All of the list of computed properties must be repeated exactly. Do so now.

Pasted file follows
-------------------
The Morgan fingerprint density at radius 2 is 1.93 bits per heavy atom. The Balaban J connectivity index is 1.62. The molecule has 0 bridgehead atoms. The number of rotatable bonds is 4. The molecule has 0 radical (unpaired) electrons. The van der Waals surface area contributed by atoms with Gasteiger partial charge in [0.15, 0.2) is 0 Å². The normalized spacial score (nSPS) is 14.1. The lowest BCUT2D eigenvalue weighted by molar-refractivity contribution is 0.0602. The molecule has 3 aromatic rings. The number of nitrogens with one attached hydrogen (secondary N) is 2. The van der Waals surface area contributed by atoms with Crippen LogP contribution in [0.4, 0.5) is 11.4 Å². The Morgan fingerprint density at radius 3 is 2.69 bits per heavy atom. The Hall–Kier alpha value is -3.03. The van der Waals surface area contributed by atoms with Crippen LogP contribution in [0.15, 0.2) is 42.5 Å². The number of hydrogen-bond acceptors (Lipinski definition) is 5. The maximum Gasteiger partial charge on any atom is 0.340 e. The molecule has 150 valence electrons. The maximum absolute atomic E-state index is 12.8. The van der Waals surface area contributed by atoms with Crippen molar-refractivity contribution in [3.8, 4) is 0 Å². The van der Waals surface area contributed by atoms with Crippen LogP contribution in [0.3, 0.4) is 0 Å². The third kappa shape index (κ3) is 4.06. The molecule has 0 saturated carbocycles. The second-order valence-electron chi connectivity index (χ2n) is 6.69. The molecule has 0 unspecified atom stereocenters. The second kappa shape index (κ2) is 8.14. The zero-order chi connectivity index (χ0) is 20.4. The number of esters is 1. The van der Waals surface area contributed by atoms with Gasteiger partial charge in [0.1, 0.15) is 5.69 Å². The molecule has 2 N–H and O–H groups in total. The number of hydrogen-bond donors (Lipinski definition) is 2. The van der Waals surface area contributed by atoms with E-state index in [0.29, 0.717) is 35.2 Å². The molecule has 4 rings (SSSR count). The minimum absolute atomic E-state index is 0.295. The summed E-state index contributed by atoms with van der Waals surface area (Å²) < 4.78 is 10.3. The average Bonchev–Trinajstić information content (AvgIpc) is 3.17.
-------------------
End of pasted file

The Morgan fingerprint density at radius 2 is 1.93 bits per heavy atom. The Balaban J connectivity index is 1.62. The molecule has 0 bridgehead atoms. The number of rotatable bonds is 4. The molecule has 0 radical (unpaired) electrons. The van der Waals surface area contributed by atoms with Gasteiger partial charge in [0.15, 0.2) is 0 Å². The normalized spacial score (nSPS) is 14.1. The lowest BCUT2D eigenvalue weighted by molar-refractivity contribution is 0.0602. The molecule has 3 aromatic rings. The number of nitrogens with one attached hydrogen (secondary N) is 2. The van der Waals surface area contributed by atoms with Crippen LogP contribution in [0.4, 0.5) is 11.4 Å². The Morgan fingerprint density at radius 3 is 2.69 bits per heavy atom. The Hall–Kier alpha value is -3.03. The van der Waals surface area contributed by atoms with Crippen LogP contribution in [0.15, 0.2) is 42.5 Å². The number of hydrogen-bond acceptors (Lipinski definition) is 5. The maximum Gasteiger partial charge on any atom is 0.340 e. The molecule has 150 valence electrons. The maximum absolute atomic E-state index is 12.8. The van der Waals surface area contributed by atoms with Crippen molar-refractivity contribution in [3.8, 4) is 0 Å². The van der Waals surface area contributed by atoms with Crippen LogP contribution in [0.3, 0.4) is 0 Å². The third kappa shape index (κ3) is 4.06. The molecule has 0 saturated carbocycles. The second-order valence-electron chi connectivity index (χ2n) is 6.69. The molecule has 0 unspecified atom stereocenters. The second kappa shape index (κ2) is 8.14. The zero-order chi connectivity index (χ0) is 20.4. The number of esters is 1. The van der Waals surface area contributed by atoms with Gasteiger partial charge in [0.1, 0.15) is 5.69 Å². The molecule has 2 N–H and O–H groups in total. The number of hydrogen-bond donors (Lipinski definition) is 2. The van der Waals surface area contributed by atoms with E-state index in [0.29, 0.717) is 35.2 Å². The molecule has 4 rings (SSSR count). The minimum absolute atomic E-state index is 0.295. The summed E-state index contributed by atoms with van der Waals surface area (Å²) < 4.78 is 10.3. The average Bonchev–Trinajstić information content (AvgIpc) is 3.17.